Tesla Inc has scaled up the capacity of its Shanghai plant into the largest of its global production network. The Shanghai facility is now able to produce 750,000 vehicles annually, 100,000 units more than Tesla's Fremont plant in California.

They are followed by gigafactories in Texas and Germany, each having an annual production capacity of 250,000 units. The carmaker made the Shanghai plant a major global export hub in the middle of 2021.

In the first half, the plant produced 294,800 vehicles, of which 97,182 were shipped overseas, according to the China Passenger Car Association. Tesla's exports accounted for 48 percent of China's NEV exports from January to June, the association said.

Grace Tao, vice-president of Tesla, told reporters in June that the Shanghai plant is the carmaker's most important production center and export hub, calling Shanghai-made Tesla vehicles a "business card of Chinese manufacturing".

Tao said over 50 percent of Tesla's global deliveries in 2021 were made at the Shanghai plant, which is also the first wholly foreign-owned car-producing factory in the country.

Martin Heung, a China EV analyst at Nomura, said this is because China has developed a relatively sound production system.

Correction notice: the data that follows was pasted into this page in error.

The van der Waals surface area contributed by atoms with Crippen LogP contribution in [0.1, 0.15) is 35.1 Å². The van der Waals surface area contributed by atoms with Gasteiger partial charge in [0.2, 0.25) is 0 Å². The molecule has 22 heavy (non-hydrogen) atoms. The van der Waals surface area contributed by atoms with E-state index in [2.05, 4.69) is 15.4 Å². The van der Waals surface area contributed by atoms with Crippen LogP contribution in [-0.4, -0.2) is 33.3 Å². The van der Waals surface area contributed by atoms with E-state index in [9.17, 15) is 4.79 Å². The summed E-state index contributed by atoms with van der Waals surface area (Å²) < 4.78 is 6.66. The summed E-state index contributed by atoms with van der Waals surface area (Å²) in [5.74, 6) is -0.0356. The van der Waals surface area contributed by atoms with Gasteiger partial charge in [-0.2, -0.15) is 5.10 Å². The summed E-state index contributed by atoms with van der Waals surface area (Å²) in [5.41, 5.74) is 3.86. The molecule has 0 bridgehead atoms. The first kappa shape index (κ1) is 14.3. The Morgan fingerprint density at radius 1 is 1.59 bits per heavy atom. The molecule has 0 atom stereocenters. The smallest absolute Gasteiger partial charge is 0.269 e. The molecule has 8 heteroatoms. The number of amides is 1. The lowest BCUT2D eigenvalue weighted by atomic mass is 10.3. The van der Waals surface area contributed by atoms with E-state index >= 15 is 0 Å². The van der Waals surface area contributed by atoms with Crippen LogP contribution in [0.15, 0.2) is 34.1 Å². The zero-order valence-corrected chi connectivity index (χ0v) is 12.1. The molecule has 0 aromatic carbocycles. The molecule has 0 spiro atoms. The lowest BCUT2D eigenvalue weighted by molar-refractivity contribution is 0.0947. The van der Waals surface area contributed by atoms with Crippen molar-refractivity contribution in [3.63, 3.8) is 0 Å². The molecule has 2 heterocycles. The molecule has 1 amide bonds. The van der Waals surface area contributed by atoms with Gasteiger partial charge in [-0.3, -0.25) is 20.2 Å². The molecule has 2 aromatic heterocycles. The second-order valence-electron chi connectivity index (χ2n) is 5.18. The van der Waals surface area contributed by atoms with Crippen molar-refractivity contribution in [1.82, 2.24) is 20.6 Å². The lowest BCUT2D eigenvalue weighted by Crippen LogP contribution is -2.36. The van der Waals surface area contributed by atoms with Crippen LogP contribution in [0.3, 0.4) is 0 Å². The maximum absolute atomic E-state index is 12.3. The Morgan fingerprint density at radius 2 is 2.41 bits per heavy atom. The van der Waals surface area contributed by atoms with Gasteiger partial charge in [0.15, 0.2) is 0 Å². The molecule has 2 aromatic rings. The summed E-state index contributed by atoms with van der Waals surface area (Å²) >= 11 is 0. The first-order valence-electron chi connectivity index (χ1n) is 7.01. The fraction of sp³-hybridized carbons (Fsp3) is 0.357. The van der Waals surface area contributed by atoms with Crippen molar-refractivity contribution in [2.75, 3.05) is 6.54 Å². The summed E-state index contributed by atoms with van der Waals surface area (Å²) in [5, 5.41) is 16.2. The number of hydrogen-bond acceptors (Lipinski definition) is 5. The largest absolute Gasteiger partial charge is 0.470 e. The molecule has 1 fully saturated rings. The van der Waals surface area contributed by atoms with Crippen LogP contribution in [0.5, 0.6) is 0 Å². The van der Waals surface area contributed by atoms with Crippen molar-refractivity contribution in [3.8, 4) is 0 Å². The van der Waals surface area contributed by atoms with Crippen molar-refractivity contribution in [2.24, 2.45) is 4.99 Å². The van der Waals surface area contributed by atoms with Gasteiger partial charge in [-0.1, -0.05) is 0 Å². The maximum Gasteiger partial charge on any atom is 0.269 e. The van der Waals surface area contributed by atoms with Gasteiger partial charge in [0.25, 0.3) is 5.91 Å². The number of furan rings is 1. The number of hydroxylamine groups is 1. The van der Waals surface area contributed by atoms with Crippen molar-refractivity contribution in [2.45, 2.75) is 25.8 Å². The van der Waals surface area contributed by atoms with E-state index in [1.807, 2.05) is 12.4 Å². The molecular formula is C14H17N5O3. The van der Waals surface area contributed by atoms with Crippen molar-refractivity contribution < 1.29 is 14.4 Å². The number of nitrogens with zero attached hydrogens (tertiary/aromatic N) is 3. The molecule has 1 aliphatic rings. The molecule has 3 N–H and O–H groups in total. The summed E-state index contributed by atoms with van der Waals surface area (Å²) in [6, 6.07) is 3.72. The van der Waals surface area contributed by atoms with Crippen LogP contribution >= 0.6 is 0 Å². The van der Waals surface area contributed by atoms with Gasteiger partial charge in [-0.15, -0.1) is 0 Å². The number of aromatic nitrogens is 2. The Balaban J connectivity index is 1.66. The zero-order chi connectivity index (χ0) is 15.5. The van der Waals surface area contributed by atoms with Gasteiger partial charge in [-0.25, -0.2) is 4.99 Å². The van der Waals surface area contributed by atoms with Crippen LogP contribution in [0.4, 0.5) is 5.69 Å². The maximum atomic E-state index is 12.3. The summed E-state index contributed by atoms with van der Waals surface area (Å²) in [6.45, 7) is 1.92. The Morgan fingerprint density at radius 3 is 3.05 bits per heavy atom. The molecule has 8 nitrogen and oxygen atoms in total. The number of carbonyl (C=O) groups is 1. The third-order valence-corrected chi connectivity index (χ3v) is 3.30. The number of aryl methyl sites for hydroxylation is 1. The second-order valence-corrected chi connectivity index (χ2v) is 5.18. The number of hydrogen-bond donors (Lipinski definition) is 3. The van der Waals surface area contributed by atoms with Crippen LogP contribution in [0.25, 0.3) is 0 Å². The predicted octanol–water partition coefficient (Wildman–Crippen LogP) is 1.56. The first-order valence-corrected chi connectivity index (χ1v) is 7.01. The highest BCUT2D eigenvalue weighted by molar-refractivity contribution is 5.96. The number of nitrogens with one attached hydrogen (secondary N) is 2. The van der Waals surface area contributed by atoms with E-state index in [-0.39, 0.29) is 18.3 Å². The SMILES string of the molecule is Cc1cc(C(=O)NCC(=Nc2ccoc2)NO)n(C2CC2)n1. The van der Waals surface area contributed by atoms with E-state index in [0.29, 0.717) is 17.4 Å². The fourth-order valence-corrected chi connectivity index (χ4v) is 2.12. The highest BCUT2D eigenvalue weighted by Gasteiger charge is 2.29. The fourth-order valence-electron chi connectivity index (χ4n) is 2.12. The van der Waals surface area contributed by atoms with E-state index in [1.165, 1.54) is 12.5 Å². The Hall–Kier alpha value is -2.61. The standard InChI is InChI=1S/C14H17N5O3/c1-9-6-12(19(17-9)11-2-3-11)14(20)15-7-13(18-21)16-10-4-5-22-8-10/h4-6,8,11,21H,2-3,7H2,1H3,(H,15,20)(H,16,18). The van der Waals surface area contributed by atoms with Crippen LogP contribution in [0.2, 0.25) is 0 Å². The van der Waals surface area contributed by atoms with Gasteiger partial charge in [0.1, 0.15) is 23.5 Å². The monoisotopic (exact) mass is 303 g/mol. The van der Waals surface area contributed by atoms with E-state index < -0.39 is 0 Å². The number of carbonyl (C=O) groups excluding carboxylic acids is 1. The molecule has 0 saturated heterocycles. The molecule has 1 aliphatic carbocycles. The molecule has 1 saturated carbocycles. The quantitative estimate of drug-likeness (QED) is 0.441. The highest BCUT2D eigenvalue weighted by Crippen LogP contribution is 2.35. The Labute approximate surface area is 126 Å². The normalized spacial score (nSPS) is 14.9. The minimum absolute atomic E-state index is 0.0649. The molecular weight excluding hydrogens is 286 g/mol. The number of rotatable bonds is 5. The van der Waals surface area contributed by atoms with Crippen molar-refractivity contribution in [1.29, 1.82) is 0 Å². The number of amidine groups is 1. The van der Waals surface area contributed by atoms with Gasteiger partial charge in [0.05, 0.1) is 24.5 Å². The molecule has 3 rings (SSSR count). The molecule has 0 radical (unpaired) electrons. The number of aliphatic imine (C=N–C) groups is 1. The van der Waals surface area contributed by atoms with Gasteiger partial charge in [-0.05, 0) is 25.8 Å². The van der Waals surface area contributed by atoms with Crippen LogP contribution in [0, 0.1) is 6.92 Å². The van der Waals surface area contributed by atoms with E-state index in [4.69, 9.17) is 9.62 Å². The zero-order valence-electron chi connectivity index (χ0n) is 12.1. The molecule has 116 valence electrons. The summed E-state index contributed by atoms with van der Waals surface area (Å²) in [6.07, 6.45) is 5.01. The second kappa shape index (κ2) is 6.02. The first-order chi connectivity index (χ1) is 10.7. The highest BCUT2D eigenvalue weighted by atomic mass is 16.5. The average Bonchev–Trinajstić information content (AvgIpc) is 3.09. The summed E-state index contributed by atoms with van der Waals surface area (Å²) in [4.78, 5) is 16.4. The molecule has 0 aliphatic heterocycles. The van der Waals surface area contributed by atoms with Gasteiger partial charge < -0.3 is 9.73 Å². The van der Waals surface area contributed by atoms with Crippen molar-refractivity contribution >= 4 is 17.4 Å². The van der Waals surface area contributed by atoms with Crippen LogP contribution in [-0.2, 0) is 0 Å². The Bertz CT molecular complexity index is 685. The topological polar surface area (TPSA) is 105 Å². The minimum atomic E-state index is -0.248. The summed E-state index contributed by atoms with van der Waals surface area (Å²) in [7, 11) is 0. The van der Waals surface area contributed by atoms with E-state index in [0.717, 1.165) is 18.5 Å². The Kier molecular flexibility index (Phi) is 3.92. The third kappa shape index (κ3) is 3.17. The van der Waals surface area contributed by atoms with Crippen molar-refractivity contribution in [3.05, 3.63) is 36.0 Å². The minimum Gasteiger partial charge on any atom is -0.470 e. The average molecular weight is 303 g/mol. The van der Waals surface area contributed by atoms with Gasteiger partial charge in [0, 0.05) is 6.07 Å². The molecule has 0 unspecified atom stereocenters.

"Making a car is not like making a coat. Car production requires a long supply chain ranging from glass and interior materials to electric motors and chips, especially batteries," he said.

"Over the past decade China has built a sound industrial chain, and Chinese battery makers, compared with their South Korean and Japanese rivals, have a cost advantage because of their production volume."

Of the top three battery makers globally, two are Chinese ones: CATL and BYD ranked first and third, according to SNE Research. Both are sought by international carmakers.

In late July, Ford inked an agreement with CATL to acquire battery packs for its vehicles produced in North America, China and Europe, including the electric Mustang Mach-E and the electric pickup F-150 Lightning.

CATL, the world's largest auto battery maker, said that it has also supplied EV batteries to South Korea's Kia Corp, which marked the first entry of a non-South Korean battery brand into the market.

Earlier this year, CATL received approval to produce battery cells in its factory in the German federal state of Thuringia. The new plant, CATL's first factory outside of China, has a total investment of 1.8 billion euros.

As for other battery players, BYD sells batteries to international carmakers such as Toyota, Ford and Mercedes. Volkswagen has acquired a major stake in Chinese battery maker Gotion, which was the world's seventh-largest in the first half.

Headquartered in Hefei, Anhui province, Gotion will help produce battery cells at Volkswagen's plant in Salzgitter, Germany, with production expected to start in 2025. The battery maker will serve as a technology partner "for the cell factory layout, machinery and production processes", said Volkswagen.